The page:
What makes an extended trajectory so much more detectable than the sum of its parts? Clearly, it is unlikely that a noise dot will continue in the same direction for the 6 steps that make up the 100-ms stimulus duration, and even less likely that it will for the 13 steps that make up the 200-ms duration. For instance, predictive filtering models suggest that 3 consecutive steps in the same direction are sufficient to signal the presence of a trajectory (Burgi, Yuille, & Grzywacz, 2000). But the spatial and temporal limitations of the early motion detectors in the visual system make such a short trajectory invisible in noise. How then does the visual system detect a behaviorally relevant trajectory that is unlikely to occur by chance? A hint comes from a study in which we manipulated the spatial and temporal arrangements of two 100-ms trajectory segments. Figure 1 plots the detectability (d’) of two 100-ms segments presented in various configurations within a 200-ms window. In this experiment, observers were asked to detect which of two intervals contained a trajectory. We used five configurations that included a straight trajectory and a trajectory where the second segment changed direction by 45°. We also used a reversed sequence in which the second segment hopped backward to appear before the beginning of the first to investigate the effect of a pure orientation cue formed by the spatial alignment of the two segments. Finally, we used configurations in which the second segment was constrained to appear either within 2° of the first or was displaced by at least 2° from the first. The data averaged over three observers show that the two segments in noise were most detectable when they formed a straight trajectory. However, presenting any two segments in close spatiotemporal proximity enhanced their detectability somewhat relative to two 100-ms segments presented at widely separated locations. Note that two 100-ms motion segments presented at widely separated positions are no more detectable than a single 100-ms segment presented in a 100-ms noise interval (threshold for one segment shown by horizontal line). These results suggested that the first segment of the trajectory (i.e., the first 70–100 ms) acts as a cue that alerts the visual system to subsequent motion segments, thereby increasing their visibility.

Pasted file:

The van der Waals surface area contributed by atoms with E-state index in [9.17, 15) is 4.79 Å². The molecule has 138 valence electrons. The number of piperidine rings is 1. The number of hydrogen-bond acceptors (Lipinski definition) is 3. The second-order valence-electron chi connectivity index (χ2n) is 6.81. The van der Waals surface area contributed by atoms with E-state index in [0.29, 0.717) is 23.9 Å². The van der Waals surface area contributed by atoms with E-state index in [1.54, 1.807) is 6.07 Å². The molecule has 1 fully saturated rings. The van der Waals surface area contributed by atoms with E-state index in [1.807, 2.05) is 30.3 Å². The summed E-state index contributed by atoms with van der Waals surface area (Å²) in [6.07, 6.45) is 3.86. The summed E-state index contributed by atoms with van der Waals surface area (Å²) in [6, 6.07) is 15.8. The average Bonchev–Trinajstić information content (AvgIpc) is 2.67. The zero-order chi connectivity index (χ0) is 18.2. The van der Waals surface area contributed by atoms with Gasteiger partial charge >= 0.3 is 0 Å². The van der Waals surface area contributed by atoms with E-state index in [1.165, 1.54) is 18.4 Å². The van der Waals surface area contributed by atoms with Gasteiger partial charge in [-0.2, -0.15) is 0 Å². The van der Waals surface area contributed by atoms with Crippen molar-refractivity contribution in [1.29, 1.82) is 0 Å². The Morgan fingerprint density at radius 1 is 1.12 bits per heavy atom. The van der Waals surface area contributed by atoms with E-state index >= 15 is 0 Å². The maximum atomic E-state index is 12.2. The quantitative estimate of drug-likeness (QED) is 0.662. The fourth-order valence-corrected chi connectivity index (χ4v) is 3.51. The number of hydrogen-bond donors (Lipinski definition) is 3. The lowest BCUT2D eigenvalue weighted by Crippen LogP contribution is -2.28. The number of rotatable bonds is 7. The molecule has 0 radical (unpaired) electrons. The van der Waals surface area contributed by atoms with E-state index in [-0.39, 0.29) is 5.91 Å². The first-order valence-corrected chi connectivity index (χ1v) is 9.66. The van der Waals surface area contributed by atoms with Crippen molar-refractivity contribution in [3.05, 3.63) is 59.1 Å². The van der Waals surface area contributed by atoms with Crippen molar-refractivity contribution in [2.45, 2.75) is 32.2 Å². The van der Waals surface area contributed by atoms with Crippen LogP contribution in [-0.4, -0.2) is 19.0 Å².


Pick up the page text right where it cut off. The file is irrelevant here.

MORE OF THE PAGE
Figure 1